Fish and Cherries Productions

Creative content from a mad mind.


Reel Snippet – Love, Simon

Summary: Simon Spier (Nick Robinson) is an average high school student in a nuclear family with a jock dad (Josh Duhamel), a valedictorian mom (Jennifer Garner), and an aspiring chef of a little sister (Talitha Bateman), but he has one big secret: he’s gay. No one knows, not his family and not his best friends Leah (Katherine Langford), Nick (Jorge Lendeborg Jr.), and Abby (Alexandra Shipp). But then someone posts anonymously on the school blog about how it feels to be a closeted gay, leaving behind only an email address and the alias “Blue.” Emailing him under the pseudonym “Jacques,” the two strike up conversation and open up about being gay to each other, forging a deep yet anonymous connection. But things start to go off the rails when he forgets to close his emails on a school computer and an awkward student named Martin (Logan Miller) uses them to blackmail him into getting him together with Abby. From there, a comedy of errors unfolds as Scott does everything he can to keep those emails from seeing the light of day, all while trying to figure out which of his classmates is Blue and if their love is real.

Review: Love, Simon is the first mainstream movie produced by a major Hollywood studio about a gay romance, so thank the High Heavens that it was outstanding. Every complaint I had about Call Me By Your Name not giving me good insight into what it’s like to be gay is nowhere to be found here. This movie took me on a long walk in the shoes of a gay teen and the journey was beautiful, funny, heart wrenching, touching, and something that no one who experiences it is bound to forget. In short, everyone should see this movie.

The whole affair feels like a John Hughes movie, capturing the voice of a generation in all of its awkward, struggling glory. This high school, which certainly a lot more glamorous than ones most people went to, definitely has a lot of familiarity to it for everyone who’s been to high school. It’s filled with the latest gossip, school plays that mix the spectacle with the cringe (so much cringe), true friends, awkward boys trying to get with great girls, and that one faculty member that’s trying way too hard to connect with kids. On top of that, our high school main characters do very high school things, by which I mean stupid things. The lengths that Simon goes to keep his secret from his friends are both funny and painful because you know they’ll come back to bite him. Of course, when they do… you won’t exactly be laughing.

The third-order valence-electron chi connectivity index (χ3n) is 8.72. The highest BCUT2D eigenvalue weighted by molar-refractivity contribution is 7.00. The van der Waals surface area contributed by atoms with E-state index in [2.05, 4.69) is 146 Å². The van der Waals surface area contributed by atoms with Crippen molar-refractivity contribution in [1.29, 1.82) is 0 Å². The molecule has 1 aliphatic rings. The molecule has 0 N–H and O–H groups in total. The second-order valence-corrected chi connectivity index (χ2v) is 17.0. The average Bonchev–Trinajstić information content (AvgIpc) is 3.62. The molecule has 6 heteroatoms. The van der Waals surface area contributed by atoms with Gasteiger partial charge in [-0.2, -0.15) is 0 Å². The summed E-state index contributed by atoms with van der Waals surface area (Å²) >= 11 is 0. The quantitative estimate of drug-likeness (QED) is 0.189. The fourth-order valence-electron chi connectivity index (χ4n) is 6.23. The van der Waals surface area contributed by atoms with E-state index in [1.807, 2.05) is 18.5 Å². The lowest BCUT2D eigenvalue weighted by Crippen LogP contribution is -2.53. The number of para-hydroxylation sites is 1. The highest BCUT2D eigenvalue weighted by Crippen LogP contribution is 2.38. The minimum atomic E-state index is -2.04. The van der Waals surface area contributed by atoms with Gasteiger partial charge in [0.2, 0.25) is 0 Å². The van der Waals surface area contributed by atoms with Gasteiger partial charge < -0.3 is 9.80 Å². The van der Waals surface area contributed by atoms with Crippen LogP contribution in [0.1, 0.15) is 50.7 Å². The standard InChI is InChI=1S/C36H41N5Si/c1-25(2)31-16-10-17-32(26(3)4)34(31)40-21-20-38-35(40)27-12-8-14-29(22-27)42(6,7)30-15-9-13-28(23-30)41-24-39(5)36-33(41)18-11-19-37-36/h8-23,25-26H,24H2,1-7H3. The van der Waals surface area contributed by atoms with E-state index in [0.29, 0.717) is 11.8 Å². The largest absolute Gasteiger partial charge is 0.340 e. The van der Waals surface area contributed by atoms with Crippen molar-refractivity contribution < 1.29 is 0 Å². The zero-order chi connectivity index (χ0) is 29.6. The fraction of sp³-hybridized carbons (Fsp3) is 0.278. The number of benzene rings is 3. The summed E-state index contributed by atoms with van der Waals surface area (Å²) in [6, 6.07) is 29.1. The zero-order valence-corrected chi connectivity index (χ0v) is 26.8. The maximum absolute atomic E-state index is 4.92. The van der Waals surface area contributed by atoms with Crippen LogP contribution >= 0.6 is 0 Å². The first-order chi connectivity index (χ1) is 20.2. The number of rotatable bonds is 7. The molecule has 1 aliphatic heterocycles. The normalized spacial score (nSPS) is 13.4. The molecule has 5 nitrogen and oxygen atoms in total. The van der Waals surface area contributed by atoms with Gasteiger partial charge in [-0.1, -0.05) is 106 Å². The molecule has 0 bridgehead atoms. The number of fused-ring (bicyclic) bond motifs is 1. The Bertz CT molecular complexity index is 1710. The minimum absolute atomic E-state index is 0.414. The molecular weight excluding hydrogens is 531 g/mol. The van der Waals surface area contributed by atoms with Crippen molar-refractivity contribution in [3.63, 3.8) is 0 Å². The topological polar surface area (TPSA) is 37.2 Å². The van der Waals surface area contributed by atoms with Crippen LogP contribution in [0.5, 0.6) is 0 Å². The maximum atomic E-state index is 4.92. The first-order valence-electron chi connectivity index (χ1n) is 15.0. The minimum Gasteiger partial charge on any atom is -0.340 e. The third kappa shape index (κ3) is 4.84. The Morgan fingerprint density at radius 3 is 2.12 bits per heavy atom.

The family dynamic is also sublime, with the dorky parents that need their oldest to figure out technology for them and the younger sister who tries (and often fails) every recipe she finds on the Food Network. The parents aren’t your usual stereotypes, especially not in a movie about a closeted teen, but the sister deserves recognition for great characterization. I like that they didn’t just make her a brat and that there’s more to her than just being “the younger sister.” There’s an emotional scene where she’s so heartbroken over something that happens and not only does she nail the emotion, but it’s a situation that doesn’t come up in movies a lot and I can’t imagine anyone would know how to react. But again, no spoilers.

I should probably talk about the portrayal of gay teenagers. I’m not homosexual, so I can’t swear to the authenticity, but as an average cishet outsider, it felt very genuine and respectful. Evidently I’m not the only one who thinks so, as both GLAAD and the It Gets Better Project have given their full endorsement to this movie. You can argue that it’s too Hollywood and that Call Me By Your Name is more authentic, but I say that everyone deserves their gilded Hollywood fantasy, be they gay, asexual, poly, or mentally ill. That’s how we grow as a society, when groups start feeling like they weren’t born wrong.

If I had one gripe, it’s that there’s a character who does a Very Bad Thing who doesn’t get nearly the comeuppance they deserve. Even so, that’s not the focus of this well-acted, enjoyable, spectacular movie. The aspects involving sexuality, interpersonal dynamics, and that whole mystery thing are well thought out and superbly written. I don’t know what made me happier, this amazing movie or the fact that there were many audience members cheering at different parts. Thumbs way up on this one.

Fun Tidbit: This film was directed by Greg Berlanti, the mind behind the DC Comics shows on the CW, so it comes as no surprise that some of the “Arrowverse” actors show up here. Keiynan Lonsdale, who plays Wally West, plays one of the students, but a less visible involvement became clear when the credits gave special thanks to Colton Haynes. He not only plays Roy Harper in the DC shows, but is openly gay.

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